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One casualty of the flood of 1881 was a structure that housed the Cascade Milling Company, located on the banks of the Big Sioux.
One casualty of the flood of 1881 was a structure that housed the Cascade Milling Company, located on the banks of the Big Sioux.
Flooding on the Big Sioux caused Minnehaha County residents to build drainage ditches and bridges.
Flooding on the Big Sioux caused Minnehaha County residents to build drainage ditches and bridges.
This scene is not from 1881, but it provides an early-day view of high water on the Big Sioux.
This scene is not from 1881, but it provides an early-day view of high water on the Big Sioux.
A chunk of quartz known as Table Rock was a Sioux Falls landmark in the falls of the Big Sioux until the 1881 flood dislodged it. The rock sank to the bottom of the falls.
A chunk of quartz known as Table Rock was a Sioux Falls landmark in the falls of the Big Sioux until the 1881 flood dislodged it. The rock sank to the bottom of the falls.

Big Sioux's Mighty Flood

Editor's Note: Here is a story that longtime Sioux Falls Argus Leader reporter Fred Masek wrote in 1990 about the major floodwaters that swept through Sioux Falls when the Big Sioux River swelled in 1881.

This is the story of a Sioux Falls hotel where the guests departed and then the hotel departed. It is the story of a reporter whose apparent assignment was to identify and record the buildings floating by. When a building broke loose from its foundation and floated away, a news account referred to the episode as a “departure.” Sioux Falls experienced a major flood in April 1881 in which 33 buildings, most of them commercial structures, were swept away by swollen waters of the Big Sioux River. A winter of hardship and sacrifices had already preceded the flood disaster. The setting for the 1881 flood began with the big blizzard of October 1880, and continued with frequent snowfalls.

The snowfall of 1880-81 was unprecedented in the history of the Northwest. It was noted in the History of Southeastern South Dakota, “Not only were the snowfalls immense in volume, but they followed each other with provoking promptness and a strife for ascendancy, worthy of a better cause.”

By the beginning of 1881 the railroad was hopelessly blockaded, mail arrived only at intervals and provisions and fuel became scarce in Sioux Falls. The capitalist, as well as the dweller in the sod shanty, was compelled to take his coffee straight. Sugar was a luxury not to be found. Settlers were described as having to “gather their robes around them to keep warm.”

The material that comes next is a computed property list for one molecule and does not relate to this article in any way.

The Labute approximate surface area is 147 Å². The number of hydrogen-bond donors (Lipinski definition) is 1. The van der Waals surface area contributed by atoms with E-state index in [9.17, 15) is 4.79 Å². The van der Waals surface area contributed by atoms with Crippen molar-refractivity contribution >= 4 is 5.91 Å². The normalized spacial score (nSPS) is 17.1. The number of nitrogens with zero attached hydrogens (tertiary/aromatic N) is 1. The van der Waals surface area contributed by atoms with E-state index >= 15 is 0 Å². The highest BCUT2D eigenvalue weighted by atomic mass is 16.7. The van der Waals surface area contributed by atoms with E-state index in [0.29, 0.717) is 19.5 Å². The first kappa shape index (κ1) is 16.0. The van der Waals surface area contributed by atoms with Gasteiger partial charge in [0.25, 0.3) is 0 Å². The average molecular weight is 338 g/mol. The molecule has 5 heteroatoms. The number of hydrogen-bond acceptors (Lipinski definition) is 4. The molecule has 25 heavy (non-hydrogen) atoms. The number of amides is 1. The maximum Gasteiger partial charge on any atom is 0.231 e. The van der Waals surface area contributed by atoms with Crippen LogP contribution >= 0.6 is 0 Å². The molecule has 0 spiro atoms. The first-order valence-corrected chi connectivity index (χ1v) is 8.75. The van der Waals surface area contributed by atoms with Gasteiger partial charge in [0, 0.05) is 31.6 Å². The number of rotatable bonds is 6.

Thousands of ties, piled up for extension of the Worthington and Sioux Falls Railroad, instead were sold at cost to persons in dire need of firewood. Dana Dailey’s History of Minnehaha County reported that during the winter of 1880 “Sioux Falls was isolated from the outside world as it would have been if surrounded by a hostile army.”

There were signs of easing on April 9, 1881, when trains reached Luverne, Minn. carrying provisions for Sioux Falls. Teams of horses were used to relay the supplies 25 miles to Sioux Falls. However, the town’s 2,000 residents began to feel new apprehension when thawing of the heavy snow accumulation started. Ice began breaking up April 17, and the river started to rise. By Wednesday, April 20, the flood hit hard.

The Dakota Pantagraph and Independent gave its graphic account of the disaster by referring to floating buildings as “departures.” It appeared that a reporter was perched on the riverbank counting and identifying business places and other structures as they floated by.

The weekly newspaper's flood story began, “The departure was noted last week of the railroad and two highway bridges, Weber’s Restaurant, Henjum’s and Olson’s Blacksmith Shop, McKinnon and Ross Planing Mill and Sash Factory, the Cascade Mill office, the Queen Bee Mill office, Cochran’s Stable and Gilbert’s Ice House.

“A blockade of lower water set in on Wednesday morning so that the departure of buildings was suspended. But the rise of Friday after midnight caused them to resume. The first to start were Winchell’s dwelling from below the site of the 10th Street bridge and Jensen’s Blacksmith Shop.

“At 2 o'clock Saturday morning, the remnants of the Riverside Hotel moved out after the guests moved out. There were no further departures until 7 a.m., when the Sioux Falls Mill shoved out.

“Just after dinner, Phil Plaster’s Saloon, near the St. Paul Depot, moved off with its full stock of liquors and cigars. Some of the boys overhauled the wreck below the Falls and had a jamboree.”

“The lumberyards started on their trip about 9 o'clock,” the paper reported, “and some of the contents moved off in nice piles.” Scavengers were busy retrieving boards, shingles, planks and lath from the river.

Most ice storage facilities were lost. A telegrapher sent a message to Worthington, Minn. asking that an icehouse and contents be furnished to the Cataract House.

One man saved his dwelling by the good fortune of his occupation. He operated a brickyard. His house stayed in place after 10,000 bricks were loaded on the first floor.

Although 33 buildings were swept away, there were no deaths attributed to the flood. The newspaper reported, “No funeral was provided with a subject by the flood. Fortunately almost everybody was careful enough to avoid peril.”

One light moment was related to a miller’s experience. The miller was fixing a gangway for crossing water surrounding the Sioux Falls Mill. The story was related as follows: “He had stooped for a board and when he straightened up the mill wasn’t there, so he didn’t get aboard.”

Editor’s Note: This story is revised from the March/April 1990 issue of South Dakota Magazine. To order a copy or to subscribe, call 800-456-5117.

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